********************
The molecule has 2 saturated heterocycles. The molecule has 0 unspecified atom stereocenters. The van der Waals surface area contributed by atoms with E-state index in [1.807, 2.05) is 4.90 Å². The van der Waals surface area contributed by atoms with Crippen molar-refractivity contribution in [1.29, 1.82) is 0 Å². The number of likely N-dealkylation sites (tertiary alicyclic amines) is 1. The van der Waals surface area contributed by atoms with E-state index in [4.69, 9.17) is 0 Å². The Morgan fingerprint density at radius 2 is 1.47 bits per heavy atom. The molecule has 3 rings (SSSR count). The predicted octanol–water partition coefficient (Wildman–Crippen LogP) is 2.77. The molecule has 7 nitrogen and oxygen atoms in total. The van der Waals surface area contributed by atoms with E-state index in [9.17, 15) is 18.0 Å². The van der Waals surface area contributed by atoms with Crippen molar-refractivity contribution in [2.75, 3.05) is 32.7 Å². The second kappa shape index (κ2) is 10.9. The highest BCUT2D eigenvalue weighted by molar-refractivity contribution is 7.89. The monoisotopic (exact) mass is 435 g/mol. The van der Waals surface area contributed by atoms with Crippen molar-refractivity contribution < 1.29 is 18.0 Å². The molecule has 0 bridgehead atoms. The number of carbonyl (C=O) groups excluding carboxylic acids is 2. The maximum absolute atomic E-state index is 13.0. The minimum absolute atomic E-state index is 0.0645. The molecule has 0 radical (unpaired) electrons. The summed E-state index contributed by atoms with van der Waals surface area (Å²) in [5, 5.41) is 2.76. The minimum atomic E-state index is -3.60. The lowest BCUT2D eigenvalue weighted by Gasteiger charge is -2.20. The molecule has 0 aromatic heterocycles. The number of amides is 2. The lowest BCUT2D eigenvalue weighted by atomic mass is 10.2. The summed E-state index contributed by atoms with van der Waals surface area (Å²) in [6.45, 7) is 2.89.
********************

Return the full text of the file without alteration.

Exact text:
The molecule has 2 saturated heterocycles. The molecule has 0 unspecified atom stereocenters. The van der Waals surface area contributed by atoms with E-state index in [1.807, 2.05) is 4.90 Å². The van der Waals surface area contributed by atoms with Crippen molar-refractivity contribution in [1.29, 1.82) is 0 Å². The number of likely N-dealkylation sites (tertiary alicyclic amines) is 1. The van der Waals surface area contributed by atoms with E-state index in [4.69, 9.17) is 0 Å². The Morgan fingerprint density at radius 2 is 1.47 bits per heavy atom. The molecule has 3 rings (SSSR count). The predicted octanol–water partition coefficient (Wildman–Crippen LogP) is 2.77. The molecule has 7 nitrogen and oxygen atoms in total. The van der Waals surface area contributed by atoms with E-state index in [9.17, 15) is 18.0 Å². The van der Waals surface area contributed by atoms with Crippen molar-refractivity contribution in [2.75, 3.05) is 32.7 Å². The second kappa shape index (κ2) is 10.9. The highest BCUT2D eigenvalue weighted by molar-refractivity contribution is 7.89. The monoisotopic (exact) mass is 435 g/mol. The van der Waals surface area contributed by atoms with Crippen molar-refractivity contribution < 1.29 is 18.0 Å². The molecule has 0 bridgehead atoms. The number of carbonyl (C=O) groups excluding carboxylic acids is 2. The maximum absolute atomic E-state index is 13.0. The minimum absolute atomic E-state index is 0.0645. The molecule has 0 radical (unpaired) electrons. The summed E-state index contributed by atoms with van der Waals surface area (Å²) in [5, 5.41) is 2.76. The minimum atomic E-state index is -3.60. The lowest BCUT2D eigenvalue weighted by Gasteiger charge is -2.20. The molecule has 0 aromatic heterocycles. The number of amides is 2. The lowest BCUT2D eigenvalue weighted by atomic mass is 10.2. The summed E-state index contributed by atoms with van der Waals surface area (Å²) in [6.45, 7) is 2.89.